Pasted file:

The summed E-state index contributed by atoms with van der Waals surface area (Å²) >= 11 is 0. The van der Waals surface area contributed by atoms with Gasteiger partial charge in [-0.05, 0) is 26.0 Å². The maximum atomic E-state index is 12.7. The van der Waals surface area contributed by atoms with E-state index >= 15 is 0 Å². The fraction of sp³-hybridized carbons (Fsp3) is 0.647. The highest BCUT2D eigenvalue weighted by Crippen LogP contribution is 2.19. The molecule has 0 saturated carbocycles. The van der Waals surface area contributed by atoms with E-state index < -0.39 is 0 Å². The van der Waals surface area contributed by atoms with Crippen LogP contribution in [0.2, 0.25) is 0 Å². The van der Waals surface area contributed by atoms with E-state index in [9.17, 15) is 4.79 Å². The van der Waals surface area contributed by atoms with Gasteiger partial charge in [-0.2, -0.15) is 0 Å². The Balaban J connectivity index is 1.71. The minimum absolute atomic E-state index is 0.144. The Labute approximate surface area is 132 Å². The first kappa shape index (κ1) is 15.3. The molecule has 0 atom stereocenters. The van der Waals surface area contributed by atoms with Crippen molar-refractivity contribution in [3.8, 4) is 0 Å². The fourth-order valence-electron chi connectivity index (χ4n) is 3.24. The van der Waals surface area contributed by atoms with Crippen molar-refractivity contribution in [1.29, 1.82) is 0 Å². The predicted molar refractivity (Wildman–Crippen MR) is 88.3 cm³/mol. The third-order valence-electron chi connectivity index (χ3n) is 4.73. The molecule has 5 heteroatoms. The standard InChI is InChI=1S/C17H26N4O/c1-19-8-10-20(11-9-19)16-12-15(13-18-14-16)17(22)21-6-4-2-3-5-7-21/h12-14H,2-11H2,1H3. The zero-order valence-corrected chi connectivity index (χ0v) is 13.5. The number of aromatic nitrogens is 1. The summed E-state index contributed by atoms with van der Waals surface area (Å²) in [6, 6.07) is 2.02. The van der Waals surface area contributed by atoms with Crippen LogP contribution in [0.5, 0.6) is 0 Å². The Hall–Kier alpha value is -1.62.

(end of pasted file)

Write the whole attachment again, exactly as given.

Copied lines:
The summed E-state index contributed by atoms with van der Waals surface area (Å²) >= 11 is 0. The van der Waals surface area contributed by atoms with Gasteiger partial charge in [-0.05, 0) is 26.0 Å². The maximum atomic E-state index is 12.7. The van der Waals surface area contributed by atoms with E-state index >= 15 is 0 Å². The fraction of sp³-hybridized carbons (Fsp3) is 0.647. The highest BCUT2D eigenvalue weighted by Crippen LogP contribution is 2.19. The molecule has 0 saturated carbocycles. The van der Waals surface area contributed by atoms with E-state index < -0.39 is 0 Å². The van der Waals surface area contributed by atoms with Crippen LogP contribution in [0.2, 0.25) is 0 Å². The van der Waals surface area contributed by atoms with E-state index in [9.17, 15) is 4.79 Å². The van der Waals surface area contributed by atoms with Gasteiger partial charge in [-0.2, -0.15) is 0 Å². The Balaban J connectivity index is 1.71. The minimum absolute atomic E-state index is 0.144. The Labute approximate surface area is 132 Å². The first kappa shape index (κ1) is 15.3. The molecule has 0 atom stereocenters. The van der Waals surface area contributed by atoms with Crippen molar-refractivity contribution in [3.8, 4) is 0 Å². The fourth-order valence-electron chi connectivity index (χ4n) is 3.24. The van der Waals surface area contributed by atoms with Crippen molar-refractivity contribution in [1.29, 1.82) is 0 Å². The predicted molar refractivity (Wildman–Crippen MR) is 88.3 cm³/mol. The third-order valence-electron chi connectivity index (χ3n) is 4.73. The molecule has 5 heteroatoms. The standard InChI is InChI=1S/C17H26N4O/c1-19-8-10-20(11-9-19)16-12-15(13-18-14-16)17(22)21-6-4-2-3-5-7-21/h12-14H,2-11H2,1H3. The zero-order valence-corrected chi connectivity index (χ0v) is 13.5. The number of aromatic nitrogens is 1. The summed E-state index contributed by atoms with van der Waals surface area (Å²) in [6, 6.07) is 2.02. The van der Waals surface area contributed by atoms with Crippen LogP contribution in [0.5, 0.6) is 0 Å². The Hall–Kier alpha value is -1.62.